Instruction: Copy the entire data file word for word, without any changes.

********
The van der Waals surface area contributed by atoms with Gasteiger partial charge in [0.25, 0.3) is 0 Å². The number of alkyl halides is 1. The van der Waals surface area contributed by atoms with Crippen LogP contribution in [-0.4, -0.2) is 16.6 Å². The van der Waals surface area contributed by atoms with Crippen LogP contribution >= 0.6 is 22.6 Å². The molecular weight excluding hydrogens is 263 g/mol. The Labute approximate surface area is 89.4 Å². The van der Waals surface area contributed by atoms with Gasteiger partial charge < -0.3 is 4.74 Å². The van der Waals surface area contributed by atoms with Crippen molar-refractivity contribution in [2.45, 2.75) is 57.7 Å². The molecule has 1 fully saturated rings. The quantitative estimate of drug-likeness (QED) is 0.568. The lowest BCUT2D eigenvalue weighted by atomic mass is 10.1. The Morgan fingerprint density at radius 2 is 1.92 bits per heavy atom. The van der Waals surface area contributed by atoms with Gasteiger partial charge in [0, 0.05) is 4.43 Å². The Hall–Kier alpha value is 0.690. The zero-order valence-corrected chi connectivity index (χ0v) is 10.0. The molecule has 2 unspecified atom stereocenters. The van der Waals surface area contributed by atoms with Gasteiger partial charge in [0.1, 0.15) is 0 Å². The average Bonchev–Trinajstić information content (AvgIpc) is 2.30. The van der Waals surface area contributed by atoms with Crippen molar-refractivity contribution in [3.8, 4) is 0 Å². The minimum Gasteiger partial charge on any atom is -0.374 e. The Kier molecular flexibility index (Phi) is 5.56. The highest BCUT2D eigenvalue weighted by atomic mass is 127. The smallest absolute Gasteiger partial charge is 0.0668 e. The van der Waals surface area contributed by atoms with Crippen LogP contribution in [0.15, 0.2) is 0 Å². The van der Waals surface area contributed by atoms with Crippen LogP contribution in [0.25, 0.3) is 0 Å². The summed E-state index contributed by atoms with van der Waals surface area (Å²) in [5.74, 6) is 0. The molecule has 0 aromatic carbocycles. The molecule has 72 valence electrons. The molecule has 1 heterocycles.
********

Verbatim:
The van der Waals surface area contributed by atoms with Gasteiger partial charge in [0.25, 0.3) is 0 Å². The number of alkyl halides is 1. The van der Waals surface area contributed by atoms with Crippen LogP contribution in [-0.4, -0.2) is 16.6 Å². The van der Waals surface area contributed by atoms with Crippen LogP contribution >= 0.6 is 22.6 Å². The molecular weight excluding hydrogens is 263 g/mol. The Labute approximate surface area is 89.4 Å². The van der Waals surface area contributed by atoms with Gasteiger partial charge < -0.3 is 4.74 Å². The van der Waals surface area contributed by atoms with Crippen molar-refractivity contribution in [2.45, 2.75) is 57.7 Å². The molecule has 1 fully saturated rings. The quantitative estimate of drug-likeness (QED) is 0.568. The lowest BCUT2D eigenvalue weighted by atomic mass is 10.1. The Morgan fingerprint density at radius 2 is 1.92 bits per heavy atom. The van der Waals surface area contributed by atoms with Gasteiger partial charge in [0, 0.05) is 4.43 Å². The Hall–Kier alpha value is 0.690. The zero-order valence-corrected chi connectivity index (χ0v) is 10.0. The molecule has 2 unspecified atom stereocenters. The van der Waals surface area contributed by atoms with Gasteiger partial charge in [0.1, 0.15) is 0 Å². The average Bonchev–Trinajstić information content (AvgIpc) is 2.30. The van der Waals surface area contributed by atoms with Crippen molar-refractivity contribution in [3.8, 4) is 0 Å². The minimum Gasteiger partial charge on any atom is -0.374 e. The Kier molecular flexibility index (Phi) is 5.56. The highest BCUT2D eigenvalue weighted by atomic mass is 127. The smallest absolute Gasteiger partial charge is 0.0668 e. The van der Waals surface area contributed by atoms with Crippen LogP contribution in [0.15, 0.2) is 0 Å². The van der Waals surface area contributed by atoms with Crippen LogP contribution in [0.25, 0.3) is 0 Å². The summed E-state index contributed by atoms with van der Waals surface area (Å²) in [5.74, 6) is 0. The molecule has 0 aromatic carbocycles. The molecule has 72 valence electrons. The molecule has 1 heterocycles.